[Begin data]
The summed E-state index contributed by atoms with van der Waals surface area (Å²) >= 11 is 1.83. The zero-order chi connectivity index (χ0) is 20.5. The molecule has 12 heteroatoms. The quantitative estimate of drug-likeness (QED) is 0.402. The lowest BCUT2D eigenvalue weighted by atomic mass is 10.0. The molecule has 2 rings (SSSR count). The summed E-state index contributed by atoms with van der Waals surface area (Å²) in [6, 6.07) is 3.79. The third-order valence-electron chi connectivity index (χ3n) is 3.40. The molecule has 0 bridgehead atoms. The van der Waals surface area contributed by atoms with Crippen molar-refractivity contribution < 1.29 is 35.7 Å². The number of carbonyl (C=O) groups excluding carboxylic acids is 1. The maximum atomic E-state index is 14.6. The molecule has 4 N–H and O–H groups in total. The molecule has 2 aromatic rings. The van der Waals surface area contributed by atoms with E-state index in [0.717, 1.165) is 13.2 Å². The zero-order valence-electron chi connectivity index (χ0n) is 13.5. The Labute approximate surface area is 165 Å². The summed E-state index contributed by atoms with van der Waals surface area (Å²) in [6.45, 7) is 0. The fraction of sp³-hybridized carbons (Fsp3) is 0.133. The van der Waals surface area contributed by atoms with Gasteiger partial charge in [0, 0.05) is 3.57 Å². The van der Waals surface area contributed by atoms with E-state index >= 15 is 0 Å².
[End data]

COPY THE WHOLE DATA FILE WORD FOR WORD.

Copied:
The summed E-state index contributed by atoms with van der Waals surface area (Å²) >= 11 is 1.83. The zero-order chi connectivity index (χ0) is 20.5. The molecule has 12 heteroatoms. The quantitative estimate of drug-likeness (QED) is 0.402. The lowest BCUT2D eigenvalue weighted by atomic mass is 10.0. The molecule has 2 rings (SSSR count). The summed E-state index contributed by atoms with van der Waals surface area (Å²) in [6, 6.07) is 3.79. The third-order valence-electron chi connectivity index (χ3n) is 3.40. The molecule has 0 bridgehead atoms. The van der Waals surface area contributed by atoms with Crippen molar-refractivity contribution < 1.29 is 35.7 Å². The number of carbonyl (C=O) groups excluding carboxylic acids is 1. The maximum atomic E-state index is 14.6. The molecule has 4 N–H and O–H groups in total. The molecule has 2 aromatic rings. The van der Waals surface area contributed by atoms with E-state index in [0.717, 1.165) is 13.2 Å². The zero-order valence-electron chi connectivity index (χ0n) is 13.5. The Labute approximate surface area is 165 Å². The summed E-state index contributed by atoms with van der Waals surface area (Å²) in [6.45, 7) is 0. The fraction of sp³-hybridized carbons (Fsp3) is 0.133. The van der Waals surface area contributed by atoms with Gasteiger partial charge in [0, 0.05) is 3.57 Å². The van der Waals surface area contributed by atoms with E-state index >= 15 is 0 Å².